Conservation genomics of Swedish catfish
The Wels Catfish is native to eastern and central Europe, with a small population in Sweden, where it is listed as vulnerable. The Swedish population is a relict from the Ancylus Lake, i.e. when the Baltic Sea was a fresh water lake, cut off from the Atlantic Ocean, approximately 8000 years ago. As the Baltic Sea regained contact with the oceans and salinity levels increased, the Swedish Catfish became restricted to surrounding freshwater systems. Historically, the species was abundant throughout southern Sweden, but primarily anthropogenic land use interventions has caused the habitat to become increasingly fragmented, and the Catfish has decreased. Today, it is only present in three water systems – lake Båven in Sörmland and the river system of Emån and lake Möckeln (including downstream river system Helge å) in Småland, respectively.
These three populations are believed to have been isolated for a substantial amount of time, and may therefore have been differentiated by genetic drift and/or local adaptations. Each population is small, with effective population sizes in the range of 10-20, making them vulnerable to low genetic variance and inbreeding problems. The Swedish population have been subject to conservation measures over the last decades, and current management plans include ex-situ breeding programmes as well as translocations of individuals. When managing populations through reintroductions and/or translocation, it is of vital importance to gain as much understanding as possible about the genetic status and origin of the managed populations. Therefore, we sequence whole genomes at low coverage to obtain estimates of genetic structure and inbreeding levels of the three Swedish subpopulations of the species in order to evaluate current conservation status, and make suggestions for future management.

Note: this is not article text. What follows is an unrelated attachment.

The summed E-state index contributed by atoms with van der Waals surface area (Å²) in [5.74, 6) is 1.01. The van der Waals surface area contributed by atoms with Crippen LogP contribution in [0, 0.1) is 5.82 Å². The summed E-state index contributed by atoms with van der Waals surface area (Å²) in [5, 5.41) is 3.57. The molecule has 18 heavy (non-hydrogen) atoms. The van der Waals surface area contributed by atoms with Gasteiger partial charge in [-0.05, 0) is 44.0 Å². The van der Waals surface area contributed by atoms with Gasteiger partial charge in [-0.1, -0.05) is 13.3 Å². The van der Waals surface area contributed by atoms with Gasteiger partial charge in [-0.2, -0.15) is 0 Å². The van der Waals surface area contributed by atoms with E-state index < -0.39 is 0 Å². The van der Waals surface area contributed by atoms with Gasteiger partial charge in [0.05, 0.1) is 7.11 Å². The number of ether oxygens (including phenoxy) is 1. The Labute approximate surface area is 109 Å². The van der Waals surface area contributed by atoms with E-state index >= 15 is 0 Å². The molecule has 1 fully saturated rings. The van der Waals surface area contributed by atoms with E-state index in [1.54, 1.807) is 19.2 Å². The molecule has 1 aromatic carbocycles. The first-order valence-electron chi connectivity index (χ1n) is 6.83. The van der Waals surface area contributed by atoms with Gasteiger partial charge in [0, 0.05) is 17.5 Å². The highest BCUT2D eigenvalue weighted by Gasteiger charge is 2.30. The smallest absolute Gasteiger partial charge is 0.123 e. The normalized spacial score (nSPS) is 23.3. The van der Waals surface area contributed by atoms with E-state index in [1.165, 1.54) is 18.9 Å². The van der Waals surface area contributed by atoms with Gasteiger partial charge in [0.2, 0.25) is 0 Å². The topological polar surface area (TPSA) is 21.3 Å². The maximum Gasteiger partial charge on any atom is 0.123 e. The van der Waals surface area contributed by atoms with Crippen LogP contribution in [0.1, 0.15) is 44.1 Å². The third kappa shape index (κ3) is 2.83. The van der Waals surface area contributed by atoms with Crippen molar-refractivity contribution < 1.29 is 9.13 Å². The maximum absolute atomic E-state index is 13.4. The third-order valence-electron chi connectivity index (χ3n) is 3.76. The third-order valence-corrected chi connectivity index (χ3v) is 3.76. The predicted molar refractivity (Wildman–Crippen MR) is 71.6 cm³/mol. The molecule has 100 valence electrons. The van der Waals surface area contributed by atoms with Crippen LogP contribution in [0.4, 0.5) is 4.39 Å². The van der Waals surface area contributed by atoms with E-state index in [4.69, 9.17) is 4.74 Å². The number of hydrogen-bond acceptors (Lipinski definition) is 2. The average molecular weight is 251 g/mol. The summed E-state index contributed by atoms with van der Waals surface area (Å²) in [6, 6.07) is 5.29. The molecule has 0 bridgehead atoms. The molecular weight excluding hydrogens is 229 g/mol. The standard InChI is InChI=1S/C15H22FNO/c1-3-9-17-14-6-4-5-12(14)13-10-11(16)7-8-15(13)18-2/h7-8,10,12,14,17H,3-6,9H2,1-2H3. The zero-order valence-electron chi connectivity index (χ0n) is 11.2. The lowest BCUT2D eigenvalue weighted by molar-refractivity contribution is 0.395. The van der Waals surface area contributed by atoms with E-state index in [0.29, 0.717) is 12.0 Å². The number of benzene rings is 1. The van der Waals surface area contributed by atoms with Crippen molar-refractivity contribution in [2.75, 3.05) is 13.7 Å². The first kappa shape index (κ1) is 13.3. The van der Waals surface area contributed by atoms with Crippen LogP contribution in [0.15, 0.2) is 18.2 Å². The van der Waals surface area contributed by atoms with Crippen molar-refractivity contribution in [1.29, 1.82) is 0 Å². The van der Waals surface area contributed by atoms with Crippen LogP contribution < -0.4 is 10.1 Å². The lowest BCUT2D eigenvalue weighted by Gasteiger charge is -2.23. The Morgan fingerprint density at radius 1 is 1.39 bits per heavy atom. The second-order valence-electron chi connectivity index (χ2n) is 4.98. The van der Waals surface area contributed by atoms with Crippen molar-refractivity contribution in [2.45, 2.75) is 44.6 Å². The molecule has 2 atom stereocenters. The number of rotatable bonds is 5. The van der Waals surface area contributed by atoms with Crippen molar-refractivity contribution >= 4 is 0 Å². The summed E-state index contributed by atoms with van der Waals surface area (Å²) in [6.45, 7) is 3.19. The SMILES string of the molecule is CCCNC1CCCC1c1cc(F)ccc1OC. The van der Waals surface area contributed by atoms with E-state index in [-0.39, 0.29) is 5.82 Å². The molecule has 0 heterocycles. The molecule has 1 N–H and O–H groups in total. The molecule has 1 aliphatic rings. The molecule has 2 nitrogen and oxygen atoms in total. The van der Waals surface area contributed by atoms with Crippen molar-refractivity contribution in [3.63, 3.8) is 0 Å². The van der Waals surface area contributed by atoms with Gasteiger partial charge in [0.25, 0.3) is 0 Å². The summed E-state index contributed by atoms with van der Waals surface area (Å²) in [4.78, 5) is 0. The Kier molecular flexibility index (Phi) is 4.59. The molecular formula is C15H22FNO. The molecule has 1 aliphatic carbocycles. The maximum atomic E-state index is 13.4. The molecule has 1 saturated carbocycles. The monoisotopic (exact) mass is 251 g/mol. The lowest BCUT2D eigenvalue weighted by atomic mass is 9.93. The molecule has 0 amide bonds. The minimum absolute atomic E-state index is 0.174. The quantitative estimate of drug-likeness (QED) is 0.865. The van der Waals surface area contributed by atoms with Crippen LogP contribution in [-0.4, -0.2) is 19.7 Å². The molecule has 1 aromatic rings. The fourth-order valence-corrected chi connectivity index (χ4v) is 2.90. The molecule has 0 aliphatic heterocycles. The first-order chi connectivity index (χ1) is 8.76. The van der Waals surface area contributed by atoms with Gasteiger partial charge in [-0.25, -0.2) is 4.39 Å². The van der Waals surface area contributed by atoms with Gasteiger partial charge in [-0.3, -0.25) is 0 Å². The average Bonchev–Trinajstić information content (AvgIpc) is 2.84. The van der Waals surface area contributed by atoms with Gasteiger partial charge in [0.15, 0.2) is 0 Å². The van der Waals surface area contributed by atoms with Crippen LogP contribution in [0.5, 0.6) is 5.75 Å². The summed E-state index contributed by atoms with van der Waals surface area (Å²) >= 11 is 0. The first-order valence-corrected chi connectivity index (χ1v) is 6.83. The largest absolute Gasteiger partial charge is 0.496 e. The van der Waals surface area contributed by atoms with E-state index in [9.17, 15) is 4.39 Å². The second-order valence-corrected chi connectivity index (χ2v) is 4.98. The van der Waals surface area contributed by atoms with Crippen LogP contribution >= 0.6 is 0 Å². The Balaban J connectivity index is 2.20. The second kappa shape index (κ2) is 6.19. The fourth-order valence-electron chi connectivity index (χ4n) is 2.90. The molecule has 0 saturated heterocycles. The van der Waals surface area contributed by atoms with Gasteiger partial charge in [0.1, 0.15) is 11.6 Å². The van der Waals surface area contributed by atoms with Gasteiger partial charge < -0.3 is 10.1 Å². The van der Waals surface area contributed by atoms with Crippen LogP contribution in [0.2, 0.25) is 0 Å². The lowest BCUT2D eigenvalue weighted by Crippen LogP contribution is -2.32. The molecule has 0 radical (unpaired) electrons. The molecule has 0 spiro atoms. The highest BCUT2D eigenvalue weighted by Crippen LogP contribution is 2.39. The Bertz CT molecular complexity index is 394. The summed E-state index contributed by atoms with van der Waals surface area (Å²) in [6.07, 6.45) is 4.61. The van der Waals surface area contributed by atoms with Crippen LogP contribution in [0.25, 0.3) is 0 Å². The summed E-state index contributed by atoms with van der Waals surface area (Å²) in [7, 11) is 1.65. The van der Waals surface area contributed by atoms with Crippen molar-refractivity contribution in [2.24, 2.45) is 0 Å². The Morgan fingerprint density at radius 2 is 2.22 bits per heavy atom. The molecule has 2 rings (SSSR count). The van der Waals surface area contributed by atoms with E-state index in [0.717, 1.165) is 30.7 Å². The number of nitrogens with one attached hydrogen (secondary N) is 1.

Pär Larsson professor Linneaus University, Kalmar
Mette Lillie researcher (mainly in another project)
Axel Jensen PhD student (mainly in another project)